Category Archives: Civil liberties

Green light to RFID track Oregon’s school children?

USA – Oregon Senate passed a bill on 11th June 2013 seemingly giving schools the right to impose RFID tracking on it’s students.  However HB2386 appears to have started life back in January 2013 with exactly the opposite intent, reading that:

HB2386Prohibits school district from requiring student to wear, carry or use any item with radio frequency identification device if device is used for purpose of locating or tracking student or taking attendance.

The original January 2013 wording goes on to say that a school may use RFID to track property, such as instruction manuals and electric items, but if a student takes possession of said property the school must inform the student that the property, therefore the student, is being tracked.

The American Civil Liberties Union (ACLU) urged members of the Oregon Senate to sign the bill stating that this “Common sense proposal is critical to protect the privacy of our students” with information being communicated transparently about the use and option to use RFID

What could possibly go wrong?

By June 2013 the wording and intent of the bill changed substantially, to read:

HB2386 “Directs State Board of Education to adopt standards for school district board to incorporate into any policy that requires student to wear, carry or use item with radio frequency identification device for purpose of locating or tracking student or taking attendance.

This rewriting of HB2386 seems to go on to say that a Oregon school district cannot require a student to wear RFID for tracking unless the Oregon State Board adopts standard rules about the use of RFID with children, as decided upon as in the above statement.  This appears to read that if a school wants to impose RFID tracking on students the State Board has to agree to it under (their own) standards/rules.  Informing a student of the fact they may be carrying a RFID tracked object has also been dropped from the wording of the original text.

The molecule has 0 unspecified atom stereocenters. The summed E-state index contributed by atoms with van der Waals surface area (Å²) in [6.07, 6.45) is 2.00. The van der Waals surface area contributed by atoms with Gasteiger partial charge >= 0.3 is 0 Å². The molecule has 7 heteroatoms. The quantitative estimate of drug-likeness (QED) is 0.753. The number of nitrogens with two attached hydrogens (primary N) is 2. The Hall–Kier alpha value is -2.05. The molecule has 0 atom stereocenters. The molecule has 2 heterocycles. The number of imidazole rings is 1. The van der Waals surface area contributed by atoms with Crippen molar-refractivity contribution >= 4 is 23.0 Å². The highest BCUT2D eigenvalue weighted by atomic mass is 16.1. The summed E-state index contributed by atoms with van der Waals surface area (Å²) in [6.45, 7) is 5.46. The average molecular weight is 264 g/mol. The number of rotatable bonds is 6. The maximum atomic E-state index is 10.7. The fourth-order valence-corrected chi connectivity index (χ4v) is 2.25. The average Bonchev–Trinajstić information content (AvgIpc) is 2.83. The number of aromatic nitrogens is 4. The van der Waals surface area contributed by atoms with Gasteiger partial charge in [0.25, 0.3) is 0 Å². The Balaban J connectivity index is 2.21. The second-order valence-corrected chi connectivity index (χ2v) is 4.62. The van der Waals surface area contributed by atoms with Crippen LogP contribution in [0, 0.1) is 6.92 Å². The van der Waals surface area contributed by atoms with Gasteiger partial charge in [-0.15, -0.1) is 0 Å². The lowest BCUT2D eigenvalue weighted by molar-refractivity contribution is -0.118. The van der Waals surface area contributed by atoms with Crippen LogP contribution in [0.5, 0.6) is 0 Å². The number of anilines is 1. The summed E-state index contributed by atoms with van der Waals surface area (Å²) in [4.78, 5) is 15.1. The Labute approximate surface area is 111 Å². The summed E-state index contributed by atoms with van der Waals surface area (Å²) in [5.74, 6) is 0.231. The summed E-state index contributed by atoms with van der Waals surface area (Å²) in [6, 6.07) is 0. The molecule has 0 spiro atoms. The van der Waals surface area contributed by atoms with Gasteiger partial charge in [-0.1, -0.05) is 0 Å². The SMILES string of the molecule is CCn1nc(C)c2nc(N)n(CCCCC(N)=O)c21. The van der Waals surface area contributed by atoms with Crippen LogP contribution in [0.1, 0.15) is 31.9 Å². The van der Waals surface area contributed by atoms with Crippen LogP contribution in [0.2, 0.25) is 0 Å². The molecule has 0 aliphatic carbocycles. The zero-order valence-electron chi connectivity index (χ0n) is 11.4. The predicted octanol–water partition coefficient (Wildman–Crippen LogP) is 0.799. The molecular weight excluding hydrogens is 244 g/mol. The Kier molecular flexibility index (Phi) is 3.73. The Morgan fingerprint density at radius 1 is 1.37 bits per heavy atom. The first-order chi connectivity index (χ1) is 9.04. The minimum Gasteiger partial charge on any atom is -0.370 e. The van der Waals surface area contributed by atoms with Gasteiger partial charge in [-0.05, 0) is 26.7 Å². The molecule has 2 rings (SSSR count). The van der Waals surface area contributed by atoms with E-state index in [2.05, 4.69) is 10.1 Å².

…yet point 2 (c) states that the bill would allow for “…a student or a parent of a student to choose not to have the student wear, carry or use an item with a radio frequency identification device.” (?)  Can a student not consent when a school has required it to carry RFID tracking, backed by the State Board?  Is this another court case waiting to happen?

The bill takes effect as of July 2013.  The history of the bill going through the Oregon Senate is here.

Currently Oregon does not use RFID to track students in any of it’s schools, so maybe a little strange they have spent senate time on this bill.  But with other schools in the US introducing RFID for financial (funding according to attendance) and “safety” reasons, perhaps this comes as no surprise in that Oregon does not want a situation similar to the adverse publicity the Hernandez case in Texas brought to school boards RFID tracking students – better to set the ground rules first.

Oregon StateWith over 850,000 children in Oregon, with 550,000 K-12 students, there is a fairly healthy market for RFID systems with perhaps this bill giving a green light to the RFID industry that these schools are good to go.  

How sad that HB2386 has been changed with the potential to destroy children’s rights and civil liberties, when there was a great chance to preserve the next generation’s freedoms and our societies integrity in respecting our children’s privacy.

Corporate sponsoring of RFID GPS tracked children